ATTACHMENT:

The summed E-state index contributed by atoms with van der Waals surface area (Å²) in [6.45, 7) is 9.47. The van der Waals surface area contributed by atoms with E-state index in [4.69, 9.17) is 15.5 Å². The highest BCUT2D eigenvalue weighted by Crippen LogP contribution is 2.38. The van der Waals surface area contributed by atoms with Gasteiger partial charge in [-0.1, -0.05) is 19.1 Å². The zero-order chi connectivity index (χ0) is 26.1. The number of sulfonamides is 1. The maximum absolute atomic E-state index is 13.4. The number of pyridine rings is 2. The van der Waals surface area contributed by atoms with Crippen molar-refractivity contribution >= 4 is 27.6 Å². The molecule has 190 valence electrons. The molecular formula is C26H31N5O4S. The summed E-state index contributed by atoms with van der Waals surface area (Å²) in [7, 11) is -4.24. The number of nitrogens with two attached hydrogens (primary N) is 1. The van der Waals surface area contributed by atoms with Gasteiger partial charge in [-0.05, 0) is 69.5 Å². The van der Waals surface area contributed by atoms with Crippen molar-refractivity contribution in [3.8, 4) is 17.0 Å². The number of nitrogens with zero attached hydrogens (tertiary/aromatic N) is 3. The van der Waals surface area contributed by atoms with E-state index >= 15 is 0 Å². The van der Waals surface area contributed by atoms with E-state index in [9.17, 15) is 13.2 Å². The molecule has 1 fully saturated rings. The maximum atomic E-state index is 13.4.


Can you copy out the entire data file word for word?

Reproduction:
The summed E-state index contributed by atoms with van der Waals surface area (Å²) in [6.45, 7) is 9.47. The van der Waals surface area contributed by atoms with E-state index in [4.69, 9.17) is 15.5 Å². The highest BCUT2D eigenvalue weighted by Crippen LogP contribution is 2.38. The van der Waals surface area contributed by atoms with Gasteiger partial charge in [-0.1, -0.05) is 19.1 Å². The zero-order chi connectivity index (χ0) is 26.1. The number of sulfonamides is 1. The maximum absolute atomic E-state index is 13.4. The number of pyridine rings is 2. The van der Waals surface area contributed by atoms with Crippen molar-refractivity contribution >= 4 is 27.6 Å². The molecule has 190 valence electrons. The molecular formula is C26H31N5O4S. The summed E-state index contributed by atoms with van der Waals surface area (Å²) in [7, 11) is -4.24. The number of nitrogens with two attached hydrogens (primary N) is 1. The van der Waals surface area contributed by atoms with Gasteiger partial charge in [-0.05, 0) is 69.5 Å². The van der Waals surface area contributed by atoms with Crippen molar-refractivity contribution in [3.8, 4) is 17.0 Å². The number of nitrogens with zero attached hydrogens (tertiary/aromatic N) is 3. The van der Waals surface area contributed by atoms with E-state index >= 15 is 0 Å². The van der Waals surface area contributed by atoms with E-state index in [9.17, 15) is 13.2 Å². The molecule has 1 fully saturated rings. The maximum atomic E-state index is 13.4.